An American Marriage by Tayari Jones
I read it as an: audiobook
Narrator: Sean Crisden and Eisa Davis
Source: my own collection
Roy Hamilton and Celestial Davenport are a young, married, black couple living in Atlanta. They’re up and coming, just starting out – he’s a hotshot executive, having graduated from a prestigious college with a full scholarship, and she’s making a name for herself as an artist. Their plans for the future come to a grinding halt when they visit Roy’s parents in Louisiana one weekend, and Roy is arrested, and later convicted, for a rape he did not commit. He is sentenced to 12 years in prison, and is released after 5 when his conviction is overturned. He returns to Atlanta, ready to start his marriage back up again, but 5 years apart is a long time, and Roy isn’t the only one changed by his time in prison.
Sometimes, you read a book that highlights a social issue and it enrages you and makes you want to set the world on fire, like The New Jim Crow by Michelle Alexander. Other books, like An American Marriage, bring those social issues home, give them a human face, and put them into the context that shows the impact they have on whole families, not just one person. This book is a deep character study, using first person perspectives from Roy, Celestial, and their mutual friend Andre. During the years of Roy’s incarceration, it shifts to an epistolary narrative, which works really well and shows the ways in which his and Celestial’s marriage is beginning to crumble. It is a discussion on what marriage is, what is worth fighting for, how much of yourself are you willing to give up, and to what extent duty and obligation stretch. How does one person save another, and is it her job to do so? There were so many parts of this book that made me just…sad. Nothing made me ugly cry, though I can see how it might have if I had been in a different mood. But the whole thing just filled me with a deep sadness. Our system is so terribly broken. Although Roy is fictional, his story is not. There are so many young men whose lives are destroyed because they were simply in the wrong place at the wrong time, and they were victims of a system that is deeply flawed and stacked against them. Roy was the one to spend time in prison, but it was not just him to suffer. His family suffered and changed in irrevocable ways and no one came through the experience unscathed. To think only the person in prison is the one affected is very wrong. It shouldn’t need to be said at all, but in case it does, this book helps to bring that point home and show the human side of the broader social issues.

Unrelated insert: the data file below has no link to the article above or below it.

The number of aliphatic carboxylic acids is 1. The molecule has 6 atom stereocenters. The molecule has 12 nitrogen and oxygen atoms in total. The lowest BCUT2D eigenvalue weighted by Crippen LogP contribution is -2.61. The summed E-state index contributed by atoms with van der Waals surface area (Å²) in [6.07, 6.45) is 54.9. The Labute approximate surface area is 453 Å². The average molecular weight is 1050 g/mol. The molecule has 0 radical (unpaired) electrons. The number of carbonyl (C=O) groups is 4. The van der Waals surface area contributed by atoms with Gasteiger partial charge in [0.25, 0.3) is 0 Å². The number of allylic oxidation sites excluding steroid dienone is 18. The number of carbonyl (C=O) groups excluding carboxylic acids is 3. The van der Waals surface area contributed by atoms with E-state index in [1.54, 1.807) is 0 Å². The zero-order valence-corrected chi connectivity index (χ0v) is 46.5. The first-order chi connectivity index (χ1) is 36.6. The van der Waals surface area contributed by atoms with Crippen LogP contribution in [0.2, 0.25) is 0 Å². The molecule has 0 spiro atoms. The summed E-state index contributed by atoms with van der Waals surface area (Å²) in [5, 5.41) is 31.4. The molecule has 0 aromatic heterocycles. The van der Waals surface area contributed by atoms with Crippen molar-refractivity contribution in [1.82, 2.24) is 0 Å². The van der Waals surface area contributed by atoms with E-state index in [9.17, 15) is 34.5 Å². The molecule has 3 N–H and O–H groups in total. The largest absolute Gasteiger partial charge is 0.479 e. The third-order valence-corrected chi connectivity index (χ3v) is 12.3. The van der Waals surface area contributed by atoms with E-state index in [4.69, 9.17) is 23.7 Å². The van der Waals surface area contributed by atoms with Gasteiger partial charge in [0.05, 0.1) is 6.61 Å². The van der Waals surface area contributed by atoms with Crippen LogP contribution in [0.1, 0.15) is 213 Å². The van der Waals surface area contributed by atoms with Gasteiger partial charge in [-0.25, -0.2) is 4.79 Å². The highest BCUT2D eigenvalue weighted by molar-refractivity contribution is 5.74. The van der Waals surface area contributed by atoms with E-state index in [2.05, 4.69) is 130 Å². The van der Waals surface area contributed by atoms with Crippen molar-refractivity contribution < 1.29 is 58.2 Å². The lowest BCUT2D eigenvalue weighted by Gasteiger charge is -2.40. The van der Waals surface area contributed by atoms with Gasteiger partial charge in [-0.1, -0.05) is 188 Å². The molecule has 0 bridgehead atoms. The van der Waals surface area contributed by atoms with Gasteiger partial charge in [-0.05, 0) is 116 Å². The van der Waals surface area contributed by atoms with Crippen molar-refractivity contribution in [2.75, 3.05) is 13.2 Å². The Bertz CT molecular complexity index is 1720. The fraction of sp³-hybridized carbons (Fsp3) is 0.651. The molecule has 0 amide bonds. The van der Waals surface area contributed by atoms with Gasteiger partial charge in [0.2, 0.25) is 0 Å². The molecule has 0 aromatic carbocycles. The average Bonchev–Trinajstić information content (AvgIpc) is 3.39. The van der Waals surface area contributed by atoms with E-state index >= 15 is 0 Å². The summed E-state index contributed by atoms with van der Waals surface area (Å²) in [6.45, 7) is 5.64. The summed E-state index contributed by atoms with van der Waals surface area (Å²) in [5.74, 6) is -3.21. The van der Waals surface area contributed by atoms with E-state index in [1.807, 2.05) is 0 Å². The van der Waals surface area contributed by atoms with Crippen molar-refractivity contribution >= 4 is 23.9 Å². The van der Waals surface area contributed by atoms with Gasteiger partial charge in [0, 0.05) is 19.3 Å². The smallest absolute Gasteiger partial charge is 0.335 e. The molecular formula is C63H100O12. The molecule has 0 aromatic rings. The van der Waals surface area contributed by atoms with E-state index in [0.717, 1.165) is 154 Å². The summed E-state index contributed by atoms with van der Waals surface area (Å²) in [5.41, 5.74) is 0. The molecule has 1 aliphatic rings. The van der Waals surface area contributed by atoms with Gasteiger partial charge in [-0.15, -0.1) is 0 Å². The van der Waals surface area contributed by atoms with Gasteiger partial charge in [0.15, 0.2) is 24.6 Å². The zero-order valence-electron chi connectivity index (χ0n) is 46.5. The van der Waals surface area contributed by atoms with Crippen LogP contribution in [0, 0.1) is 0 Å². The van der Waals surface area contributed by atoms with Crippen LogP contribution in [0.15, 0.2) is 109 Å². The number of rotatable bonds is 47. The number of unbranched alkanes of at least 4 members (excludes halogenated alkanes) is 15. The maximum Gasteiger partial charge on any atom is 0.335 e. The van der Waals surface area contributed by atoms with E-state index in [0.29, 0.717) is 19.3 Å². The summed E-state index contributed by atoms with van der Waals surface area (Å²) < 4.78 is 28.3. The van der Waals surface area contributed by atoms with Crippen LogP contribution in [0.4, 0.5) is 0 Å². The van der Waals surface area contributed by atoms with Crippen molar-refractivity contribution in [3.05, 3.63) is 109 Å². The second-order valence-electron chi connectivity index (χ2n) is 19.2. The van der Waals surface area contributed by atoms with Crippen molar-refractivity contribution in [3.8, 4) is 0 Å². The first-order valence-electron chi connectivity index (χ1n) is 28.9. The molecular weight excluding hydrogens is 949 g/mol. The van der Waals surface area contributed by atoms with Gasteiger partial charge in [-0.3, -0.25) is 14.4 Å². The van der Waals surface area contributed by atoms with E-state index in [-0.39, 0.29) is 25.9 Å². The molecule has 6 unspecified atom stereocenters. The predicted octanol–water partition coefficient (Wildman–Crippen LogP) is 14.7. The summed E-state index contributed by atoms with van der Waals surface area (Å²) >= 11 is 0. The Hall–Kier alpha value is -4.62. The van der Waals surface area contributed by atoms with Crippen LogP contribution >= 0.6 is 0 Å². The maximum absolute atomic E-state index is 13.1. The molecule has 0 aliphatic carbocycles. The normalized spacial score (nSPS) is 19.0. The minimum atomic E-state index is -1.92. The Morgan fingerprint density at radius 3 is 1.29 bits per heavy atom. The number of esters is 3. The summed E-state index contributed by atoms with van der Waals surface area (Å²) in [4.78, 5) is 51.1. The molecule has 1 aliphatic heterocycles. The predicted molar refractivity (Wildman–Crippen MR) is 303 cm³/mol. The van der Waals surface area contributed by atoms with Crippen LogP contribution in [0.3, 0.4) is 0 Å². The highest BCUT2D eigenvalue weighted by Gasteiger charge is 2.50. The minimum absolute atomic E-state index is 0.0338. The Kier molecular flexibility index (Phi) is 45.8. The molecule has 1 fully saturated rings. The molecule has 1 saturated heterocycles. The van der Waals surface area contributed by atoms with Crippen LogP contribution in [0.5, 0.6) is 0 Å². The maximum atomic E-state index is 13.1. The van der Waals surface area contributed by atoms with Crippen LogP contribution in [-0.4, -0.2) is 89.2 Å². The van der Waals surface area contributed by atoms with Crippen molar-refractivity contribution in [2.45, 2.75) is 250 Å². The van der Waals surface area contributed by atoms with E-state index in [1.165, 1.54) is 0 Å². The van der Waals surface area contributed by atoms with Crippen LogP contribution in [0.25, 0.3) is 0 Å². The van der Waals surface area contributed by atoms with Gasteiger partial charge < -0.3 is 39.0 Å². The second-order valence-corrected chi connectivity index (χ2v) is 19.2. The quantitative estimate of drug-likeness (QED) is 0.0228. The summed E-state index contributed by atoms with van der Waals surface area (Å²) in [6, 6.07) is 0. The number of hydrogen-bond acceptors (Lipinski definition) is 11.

I think this story could have gone very differently. I am glad it ended as well as it did, though it was still heartbreaking. It could easily have gone a whole lot worse and I’m glad it didn’t. I was really worried it would go sideways and be bad, especially at the start of the epilogue. The resolution was imperfect and the best they could do and was, ultimately, very human and real.
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